The Southwell Racecourse is one of the few all-weather racecourses across the UK. This racecourse stands out in distinct ways. Southwell racecourse sits 3 kilometres south of the renowned minster town of Southwell in Nottinghamshire.
What makes it different from other racecourses is that it has a fibresand surface- the components that make the fibresand include fabric fibres and sand. This makes it deep for horses that are used to racing on other surfaces. For this reason, the stamina of these horses racing on this surface is tremendously tested.
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Racing at the Southwell began in the early 1840s. At first, only pony races took place at Southwell and Newark. Unfortunately, Newark was shut in 1880. However, Southwell Racecourse soldiered on and became successful. In the 1880s, this racecourse happened to be the only one in this area.
Stakeholders decided to move it to Kirklington Road. The track ran over on a public road and this raised some safety concerns. In 1897, several accidents occurred, killing a jockey and a few horses. The authorities in charge stepped in and revoked the track’s license.
The stakeholders would then build the present Southwell Racecourse the following year. Currently, this racecourse has a grandstand with a 1,200 capacity. Flooding and the world war may have stopped a few racing events from taking place, but the racecourse has flourished over the years.
The Southwell Racecourse doors opened 7 months after the previous race venue was shut down. As part of a face-lift, the management hired contractors to build the grandstand in 1965. The new grandstand has a capacity of over 1200 spectators.
The Southwell Racecourse garnered massive attention in 1989 when it became the first ever-artificial racing track to hold the well-respected National Hunt race. These kinds of races could not go on for long on this track due to safety reasons.
Regardless of the track qualifying as an all-weather course, the 2012 floods affected it bringing all the racing activity to a standstill. The management decided to move the remaining races to Lingfield and Wolverhampton.
The Southwell racecourse is a versatile track with both a jump and an all-weather track. It presents a variety of challenges to horses and jockeys. As for the spectators, you can expect exciting racing activities. Let us look at what the racetracks at Southwell offer;
AW Flat course
The AW course is not only flat but also left-handed. This track is predominantly for flat racing. The left-handed run is about 1m 2f with a 5ft straight run that is ideal for sprinting. Due to the fibres, you can equate this track to the ordinary American dirt track.
The jump course is on the other side of the racecourse. This is where the jump races take place. Horses have to skip over seven fences to finish the race.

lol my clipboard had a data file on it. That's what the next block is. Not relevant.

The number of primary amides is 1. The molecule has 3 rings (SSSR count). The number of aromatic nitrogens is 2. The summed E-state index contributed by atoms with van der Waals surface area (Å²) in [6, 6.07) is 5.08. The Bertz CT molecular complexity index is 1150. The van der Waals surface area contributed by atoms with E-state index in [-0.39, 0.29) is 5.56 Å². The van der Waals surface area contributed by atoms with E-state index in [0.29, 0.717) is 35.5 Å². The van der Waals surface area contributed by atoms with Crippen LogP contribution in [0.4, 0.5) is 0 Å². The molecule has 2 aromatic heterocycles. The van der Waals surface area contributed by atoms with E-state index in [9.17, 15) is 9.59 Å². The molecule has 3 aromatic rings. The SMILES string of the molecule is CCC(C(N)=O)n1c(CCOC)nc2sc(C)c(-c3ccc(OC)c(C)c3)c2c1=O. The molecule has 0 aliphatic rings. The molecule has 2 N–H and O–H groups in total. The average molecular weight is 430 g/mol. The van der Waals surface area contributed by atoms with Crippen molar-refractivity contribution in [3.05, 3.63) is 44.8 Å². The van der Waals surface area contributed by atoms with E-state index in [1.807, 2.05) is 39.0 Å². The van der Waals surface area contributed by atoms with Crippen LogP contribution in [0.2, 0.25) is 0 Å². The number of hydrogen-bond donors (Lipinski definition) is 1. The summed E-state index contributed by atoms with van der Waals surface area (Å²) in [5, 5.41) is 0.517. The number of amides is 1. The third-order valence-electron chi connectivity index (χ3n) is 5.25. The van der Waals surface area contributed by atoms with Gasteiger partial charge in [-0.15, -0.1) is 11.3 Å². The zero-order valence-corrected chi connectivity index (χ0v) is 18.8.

There are five flights for hurdle races. These hurdles are lenient on the horses that don’t like to jump a lot. However, the underfoot could be unforgiving sometimes.
Races and events
Various races take place at the Southwell Racecourse annually. You may not expect a myriad of top tier events but there is plenty of entertainment for racegoers. Punters also get great opportunities to bet on various fixtures. High profile charity events may also be held in this park occasionally. Simply, there is always something to look forward to on the Southwell Racecourse.
Where to bet on Southwell races
Southwell racecourse betting shops
At the Southwell racecourse, near the grandstand, you will find a host of betting shops. All you need to do is choose the shop you like, walk in and buy a horse race betting ticket. Usually, there are plenty of betting options and the agents are conversant with all the fixtures of the day. As long as you know the horse you are backing and the race time, you can easily place a bet.
Online betting sites
Over 50 horseracing fixtures take place on the Southwell Racecourse annually. These racing markets are featured by various online betting sites. This allows punters to bet on their favourite horses online. To get the best online betting opportunity, you have to sign up with a reputable bookie. As you do so, ensure that your select bookmakers that provide fixtures from the Southwell racecourse. After that, you can proceed to sign up, deposit your funds and start placing bets.
How to get to the Southwell racecourse
Rolleston is the nearest rail station to the Southwell racecourse. The best part is that it is adjacent to the park. Therefore, you can work from the train to the racecourse.
On race day, other railway lines serve this station. Most racegoers prefer to come to this venue through the Newark station that is served by many other railway lines. Unfortunately, the Newark railway station is about ten miles away.
Racegoers may access the racecourse through the road. Sometimes, the local authorities create diversions and close off some roads on race days, which make getting to the racecourse a lot more hectic. Nonetheless, the postcode NG25 OTS should get you there. Besides that, you can always check all the road signage to stay on course.
The Southwell racecourse undoubtedly offers a different racing experience than most racecourses in the UK. It is the only racecourse with a firebrand surface. And horses will have a hard time competing on these tracks. This is what makes the racing experience unforgettable for most people.
While most people go to the Southwell track for entertainment, others go to enjoy the races and place bets. Watching a race that you have placed a bet on tends to be more thrilling. However, you need to understand that the Southwell racecourse presents a different kind of challenge for most horses. As such, your favourite horse might struggle on this course. And for this reason, you need to do some research before backing any horse. If you follow the races that take place at this venue closely, you can increase your chances of winning.